Quick Take: Colts at Ravens

Five things to know about next Sunday's Indianapolis Colts-Baltimore Ravens AFC wild-card game at M&T Bank Stadium:

Familiarity: When the Colts hired Chuck Pagano to take over as head coach, they hired him away from the Ravens, with whom he was defensive coordinator. He should have special insight into Baltimore on both sides of the ball. But John Harbaugh and the Ravens will have an understanding of what Pagano is looking to do as well. The Ravens' offensive coordinator, Jim Caldwell, was coach of the Colts from 2009-11. While Indianapolis has a lot of turnover and new schemes in place, Caldwell knows plenty about a lot of the key holdovers. On the fan level, the Colts playing in Baltimore always brings out an extra degree of hostility, as the team’s departure from the city created the need for its recruitment of the Browns (who became the Ravens) from Cleveland.

Turnovers: The Colts have been a bad team with turnovers all season, giving away 18 interceptions and nine fumbles while taking the ball away only 15 times. But they fared well against the Texans in their regular-season finale with two Vontae Davis interceptions of Matt Schaub and no turnovers. Still, if they fall into the problems that created their minus-12 turnover ratio, giveaways tend to hurt more in the postseason. The Ravens finished the regular season at plus-nine. Safety Ed Reed is aging, but he has a propensity for making interceptions in big games.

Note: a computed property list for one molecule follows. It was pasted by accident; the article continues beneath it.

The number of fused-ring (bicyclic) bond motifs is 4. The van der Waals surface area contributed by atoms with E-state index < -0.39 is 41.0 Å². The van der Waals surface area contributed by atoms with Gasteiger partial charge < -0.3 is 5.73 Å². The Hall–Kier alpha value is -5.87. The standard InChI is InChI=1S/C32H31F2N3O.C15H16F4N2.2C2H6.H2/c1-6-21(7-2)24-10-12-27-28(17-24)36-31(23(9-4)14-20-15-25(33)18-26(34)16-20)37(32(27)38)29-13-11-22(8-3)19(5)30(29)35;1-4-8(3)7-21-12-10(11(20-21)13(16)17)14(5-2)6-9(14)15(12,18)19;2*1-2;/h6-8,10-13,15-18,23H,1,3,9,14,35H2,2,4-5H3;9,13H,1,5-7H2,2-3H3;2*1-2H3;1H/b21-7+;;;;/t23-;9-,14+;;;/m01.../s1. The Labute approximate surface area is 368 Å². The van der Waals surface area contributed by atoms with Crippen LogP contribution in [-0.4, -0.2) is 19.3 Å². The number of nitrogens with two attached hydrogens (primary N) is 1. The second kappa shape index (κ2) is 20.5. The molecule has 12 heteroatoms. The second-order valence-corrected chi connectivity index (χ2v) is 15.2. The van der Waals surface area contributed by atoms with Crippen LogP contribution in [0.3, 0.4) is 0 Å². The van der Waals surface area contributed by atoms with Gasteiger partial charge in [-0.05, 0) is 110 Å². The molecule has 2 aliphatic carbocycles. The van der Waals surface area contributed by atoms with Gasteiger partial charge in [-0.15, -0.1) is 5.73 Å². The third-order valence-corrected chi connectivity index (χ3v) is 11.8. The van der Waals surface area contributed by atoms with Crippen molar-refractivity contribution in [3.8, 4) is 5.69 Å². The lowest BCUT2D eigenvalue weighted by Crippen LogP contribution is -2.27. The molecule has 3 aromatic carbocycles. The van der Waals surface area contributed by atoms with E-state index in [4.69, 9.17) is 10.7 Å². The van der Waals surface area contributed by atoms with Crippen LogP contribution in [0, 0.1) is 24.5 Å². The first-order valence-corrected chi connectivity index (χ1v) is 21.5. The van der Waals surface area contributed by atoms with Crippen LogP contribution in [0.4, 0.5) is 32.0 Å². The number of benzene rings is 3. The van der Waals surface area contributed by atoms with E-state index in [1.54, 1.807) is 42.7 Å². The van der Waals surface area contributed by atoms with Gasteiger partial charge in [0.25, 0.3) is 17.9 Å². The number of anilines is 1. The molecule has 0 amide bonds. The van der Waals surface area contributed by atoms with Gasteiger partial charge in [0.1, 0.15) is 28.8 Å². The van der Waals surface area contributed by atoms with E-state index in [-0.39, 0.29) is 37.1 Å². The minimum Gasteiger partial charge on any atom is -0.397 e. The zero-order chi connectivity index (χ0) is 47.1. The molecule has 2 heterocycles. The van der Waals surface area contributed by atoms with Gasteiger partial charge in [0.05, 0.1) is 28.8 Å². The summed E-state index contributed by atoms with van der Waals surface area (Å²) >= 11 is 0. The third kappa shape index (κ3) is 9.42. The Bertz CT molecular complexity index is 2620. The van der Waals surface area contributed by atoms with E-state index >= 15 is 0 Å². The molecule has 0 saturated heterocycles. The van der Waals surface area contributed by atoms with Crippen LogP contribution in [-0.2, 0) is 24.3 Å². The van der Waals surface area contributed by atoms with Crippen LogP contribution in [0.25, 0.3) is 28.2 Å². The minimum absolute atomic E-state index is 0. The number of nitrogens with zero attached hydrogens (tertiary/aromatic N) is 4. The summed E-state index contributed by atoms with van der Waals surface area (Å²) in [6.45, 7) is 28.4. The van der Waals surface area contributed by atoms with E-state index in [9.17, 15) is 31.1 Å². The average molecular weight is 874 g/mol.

Regular-season carryover: Pagano talked a lot with his team about carrying mojo into the playoffs, and the Colts played their starters all of Sunday in a game that didn’t mean anything to their playoff positioning. Indy’s 28-16 win hurt the AFC South-rival Texans. Indianapolis has won two in a row and five of six. The Ravens had a giant 33-17 win over the New York Giants in Week 16. But they’ve lost four of their past five and didn’t go all out to win their finale the way the Colts did. Joe Flacco threw only eight passes before he took a seat, and Ray Rice had just three carries.

Rookie readiness: The Colts are super-reliant on rookies well beyond quarterback Andrew Luck. Tight ends Dwayne Allen and Coby Fleener and running back Vick Ballard are starters and T.Y. Hilton is the third receiver. There are four other rookies on the roster, and another five guys who aren't technically rookies but qualify as first-year players. The speed and intensity of playoff games elevate a notch. Are the Colts ready for it? Or does the bigness of the setting finally affect them somehow?

Time: Luck holds the ball too long at times in an effort to make a play, and sometimes the rush is on him too quickly because the protection is less than stellar. When he has time and space to step into his throws, he can deliver some impressive passes. When he's being hit as he releases the pass, things get exponentially more difficult. The Ravens' defense is no longer the team's strength, but if Baltimore can find ways to pressure Luck, it can really change the game.